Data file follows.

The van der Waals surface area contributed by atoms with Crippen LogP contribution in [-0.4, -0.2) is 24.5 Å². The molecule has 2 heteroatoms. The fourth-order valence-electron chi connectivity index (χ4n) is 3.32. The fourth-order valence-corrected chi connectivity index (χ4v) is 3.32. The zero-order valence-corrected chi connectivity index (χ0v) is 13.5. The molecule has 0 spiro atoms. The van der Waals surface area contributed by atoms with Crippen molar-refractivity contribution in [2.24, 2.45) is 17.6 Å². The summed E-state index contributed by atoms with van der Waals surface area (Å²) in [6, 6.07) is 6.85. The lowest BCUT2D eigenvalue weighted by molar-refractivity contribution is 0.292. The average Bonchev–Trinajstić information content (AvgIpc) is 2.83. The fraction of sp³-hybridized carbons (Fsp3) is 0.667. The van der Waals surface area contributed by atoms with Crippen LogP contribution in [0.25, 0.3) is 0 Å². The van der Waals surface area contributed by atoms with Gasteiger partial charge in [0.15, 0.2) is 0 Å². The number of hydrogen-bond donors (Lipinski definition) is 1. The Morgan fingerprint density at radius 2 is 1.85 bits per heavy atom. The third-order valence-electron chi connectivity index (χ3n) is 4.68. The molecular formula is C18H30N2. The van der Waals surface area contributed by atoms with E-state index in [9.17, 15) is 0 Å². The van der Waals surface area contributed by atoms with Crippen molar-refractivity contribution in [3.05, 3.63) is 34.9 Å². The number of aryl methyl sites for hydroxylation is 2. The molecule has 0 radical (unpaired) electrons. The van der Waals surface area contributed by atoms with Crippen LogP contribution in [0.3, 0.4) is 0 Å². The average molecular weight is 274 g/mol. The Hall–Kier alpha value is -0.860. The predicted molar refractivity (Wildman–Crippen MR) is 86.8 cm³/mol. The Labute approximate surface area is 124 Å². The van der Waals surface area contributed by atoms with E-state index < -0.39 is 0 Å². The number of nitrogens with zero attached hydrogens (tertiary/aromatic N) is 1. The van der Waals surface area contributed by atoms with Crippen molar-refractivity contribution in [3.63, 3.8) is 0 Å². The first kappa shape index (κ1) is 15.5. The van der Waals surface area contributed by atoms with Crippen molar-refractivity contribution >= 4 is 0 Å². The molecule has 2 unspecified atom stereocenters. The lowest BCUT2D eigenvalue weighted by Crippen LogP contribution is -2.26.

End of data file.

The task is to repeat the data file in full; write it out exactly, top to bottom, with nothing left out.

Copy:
The van der Waals surface area contributed by atoms with Crippen LogP contribution in [-0.4, -0.2) is 24.5 Å². The molecule has 2 heteroatoms. The fourth-order valence-electron chi connectivity index (χ4n) is 3.32. The fourth-order valence-corrected chi connectivity index (χ4v) is 3.32. The zero-order valence-corrected chi connectivity index (χ0v) is 13.5. The molecule has 0 spiro atoms. The van der Waals surface area contributed by atoms with Crippen molar-refractivity contribution in [2.24, 2.45) is 17.6 Å². The summed E-state index contributed by atoms with van der Waals surface area (Å²) in [6, 6.07) is 6.85. The lowest BCUT2D eigenvalue weighted by molar-refractivity contribution is 0.292. The average Bonchev–Trinajstić information content (AvgIpc) is 2.83. The fraction of sp³-hybridized carbons (Fsp3) is 0.667. The van der Waals surface area contributed by atoms with Crippen LogP contribution in [0.25, 0.3) is 0 Å². The van der Waals surface area contributed by atoms with Gasteiger partial charge in [0.15, 0.2) is 0 Å². The number of hydrogen-bond donors (Lipinski definition) is 1. The Morgan fingerprint density at radius 2 is 1.85 bits per heavy atom. The third-order valence-electron chi connectivity index (χ3n) is 4.68. The molecular formula is C18H30N2. The van der Waals surface area contributed by atoms with E-state index in [9.17, 15) is 0 Å². The van der Waals surface area contributed by atoms with Crippen molar-refractivity contribution in [3.05, 3.63) is 34.9 Å². The number of aryl methyl sites for hydroxylation is 2. The molecule has 0 radical (unpaired) electrons. The van der Waals surface area contributed by atoms with Crippen LogP contribution in [0.3, 0.4) is 0 Å². The average molecular weight is 274 g/mol. The Hall–Kier alpha value is -0.860. The predicted molar refractivity (Wildman–Crippen MR) is 86.8 cm³/mol. The Labute approximate surface area is 124 Å². The van der Waals surface area contributed by atoms with E-state index < -0.39 is 0 Å². The number of nitrogens with zero attached hydrogens (tertiary/aromatic N) is 1. The van der Waals surface area contributed by atoms with Crippen molar-refractivity contribution in [3.63, 3.8) is 0 Å². The first kappa shape index (κ1) is 15.5. The van der Waals surface area contributed by atoms with Crippen molar-refractivity contribution >= 4 is 0 Å². The molecule has 2 unspecified atom stereocenters. The lowest BCUT2D eigenvalue weighted by Crippen LogP contribution is -2.26.